El Cocinero (Fabrica de Arte Cubana): The fact that we came here when we had literally run out of money and a huge storm had convinced us not to make the trek to the nearest cash point is one of my great Havana regrets. As it was, this place is fairly pricey for Cuba, so we ended up with two salads and two mojitos – which were delicious, hence including El Cocinero here, but was also pretty tragic. The space is very trendy with an industrial feel; which isn’t suprising when you consider that it’s located off Fabrica de Arte Cubano, a Cultural centre located in a former factory. Not actually getting to go into the gallery and club (it’s not open every day) is another of my great Havana regrets, so my advice would be to go to the restaurant and the club on the same evening. One that it’s open, and one where you have more than £15 per person left, preferably.
It might be useful to know…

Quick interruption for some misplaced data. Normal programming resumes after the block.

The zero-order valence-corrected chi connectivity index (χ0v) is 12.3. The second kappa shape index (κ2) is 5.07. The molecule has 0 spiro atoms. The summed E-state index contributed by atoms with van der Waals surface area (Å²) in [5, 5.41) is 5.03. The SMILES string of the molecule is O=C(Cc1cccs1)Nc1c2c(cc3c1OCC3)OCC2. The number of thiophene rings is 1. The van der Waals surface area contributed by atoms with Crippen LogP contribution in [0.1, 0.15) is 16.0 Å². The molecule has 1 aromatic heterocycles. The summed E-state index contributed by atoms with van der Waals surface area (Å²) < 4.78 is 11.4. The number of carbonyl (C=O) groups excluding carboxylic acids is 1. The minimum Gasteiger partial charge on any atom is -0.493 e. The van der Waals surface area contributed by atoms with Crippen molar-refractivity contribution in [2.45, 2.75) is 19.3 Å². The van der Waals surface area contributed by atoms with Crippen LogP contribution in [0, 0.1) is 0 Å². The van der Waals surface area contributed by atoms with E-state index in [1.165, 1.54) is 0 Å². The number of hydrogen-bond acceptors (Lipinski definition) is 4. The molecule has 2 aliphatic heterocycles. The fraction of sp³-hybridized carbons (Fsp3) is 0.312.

For all of my Cuba travel diaries I thought I would make a point of including a few details that might not make it into the main body of the post but would probably be handy to know if you’re visiting:
Viazul: Book in advance if at all possible, either online or in person at the station if you’re going to be in the area. The station is in Vedado, near the Zoo and Plaza de la Revolution. Queues are likely and you’re best to go knowing what route/date/time you want as well as having a couple of back up plans in mind to avoid a lot of stressful back and forth.
Wifi: There are a handful of Etecsa offices – at least one in each of the main districts I’ve mentioned – and they are all marked on maps.me, which is well worth downloading before you go. When you’re out and about look for congregations of people sitting down on their phones and you’ve probably found a hotspot – particularly squares, parks and along La Rampa street.
Accommodation: There’s lots of accommodation choice in Havana, with plentiful casas and hotels.
Essentials: Since Havana is the capital, there’s lots more in terms of facilities and shops here than other places in Cuba. You shouldn’t struggle to find the things you need, but don’t expect it to be clear or easy.
If there are any specifics I haven’t mentioned, you can find more information on visiting Cuba here.
…and since I’m now 2000 words in I suppose I’d better leave it there! If you’re planning a trip to Cuba’s capital, I really hope this has been helpful, and if you’re not – my most sincere congratulations to making it to the end.